The author is pursuing a difficult subject, one where people's humanity is often denied, where their existence is at times ignored, orThis is tough.
The author is pursuing a difficult subject, one where people's humanity is often denied, where their existence is at times ignored, or at worst, outright threatened. The premise of these braided narratives is strong, tracking the interwoven lives of immigrants and children of immigrants from Central and South America.
I wish that Henriquez had pushed the discussion further.
Perhaps part of the fault lies with her editors wanting the narrative to be more accessible to English-speaking readers, but it was difficult to imagine the dialogue and idioms of these characters coming originally from these characters' consciences. The characters' lives and stories although ostensibly from a panoply of Latin nations, all felt like they were ladled from the same long-simmering crock pot, making it hard to differentiate the real and meaningful differences that exist among these culturally and linguistically diverse people. It felt like a superimposition of white American perspective (or maybe, a regard for a white point of view?) on top of an immigrant narrative, and this struck me as false. I wanted, I guess, to feel the texture of the Spanish in the dialogue, or even to have the dialogue itself in Spanish, even if that sacrificed sales prospects and readability. But perhaps this is too selfish a thing for me to ask for.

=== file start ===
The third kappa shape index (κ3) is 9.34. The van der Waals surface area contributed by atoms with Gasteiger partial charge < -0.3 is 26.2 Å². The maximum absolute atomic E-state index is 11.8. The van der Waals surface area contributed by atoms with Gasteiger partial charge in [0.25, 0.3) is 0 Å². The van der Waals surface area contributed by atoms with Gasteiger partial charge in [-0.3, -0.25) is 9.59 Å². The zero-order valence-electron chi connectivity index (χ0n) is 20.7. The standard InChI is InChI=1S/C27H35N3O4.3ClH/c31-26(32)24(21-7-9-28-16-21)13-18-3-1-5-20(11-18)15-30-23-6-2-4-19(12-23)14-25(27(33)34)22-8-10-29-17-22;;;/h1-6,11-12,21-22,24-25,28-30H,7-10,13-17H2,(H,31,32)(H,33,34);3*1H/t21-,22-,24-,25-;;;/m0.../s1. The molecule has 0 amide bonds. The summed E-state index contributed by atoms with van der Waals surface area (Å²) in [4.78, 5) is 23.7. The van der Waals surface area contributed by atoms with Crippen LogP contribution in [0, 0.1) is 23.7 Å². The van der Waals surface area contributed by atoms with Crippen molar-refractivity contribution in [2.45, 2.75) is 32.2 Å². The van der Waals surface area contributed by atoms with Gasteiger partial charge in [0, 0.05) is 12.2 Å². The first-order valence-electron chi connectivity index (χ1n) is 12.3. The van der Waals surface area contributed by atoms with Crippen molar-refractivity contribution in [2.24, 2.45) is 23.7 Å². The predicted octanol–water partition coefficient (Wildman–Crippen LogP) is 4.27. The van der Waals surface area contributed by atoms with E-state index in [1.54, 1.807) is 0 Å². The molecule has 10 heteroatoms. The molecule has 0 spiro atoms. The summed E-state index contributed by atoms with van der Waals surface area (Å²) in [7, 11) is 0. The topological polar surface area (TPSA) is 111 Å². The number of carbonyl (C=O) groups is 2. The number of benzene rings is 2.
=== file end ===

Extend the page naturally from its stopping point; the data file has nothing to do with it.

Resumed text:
There are times when Henriquez soars with real pathos when she relates the struggles that these characters face. There are other times when these people felt unnecessarily cliché, hackneyed, or one-dimensional servants to the plot and/or the greater political objectives of the book.
I had a hard time with the romance between the fourteen year old boy and the girl with brain damage. Of course, people with disabilities can have romantic relationships, that’s not what I mean. It felt uncomfortably predatory.
I was a little disappointed. Again, maybe the kind of book I'm hoping for could never make it through to publication or would never make any sales if it got printed. I just want to see writers of Central and South American heritage dive deep into their own language and culture and write unapologetically from there, instead of catering to the delicate literary appetites of a broader white American reading public. Write the dialogue in Spanish. Reference life desde la patria without concerning yourself with how or even if it's understood. Be unapologetic with your representation.
This is not for me to say, of course. I'm a white guy. It's not my business to tell anyone else how to tell their story. Just, don't be afraid. Please. Don't bend down to cater to us. Make us catch up to you.
Let me know what you think in the comments....more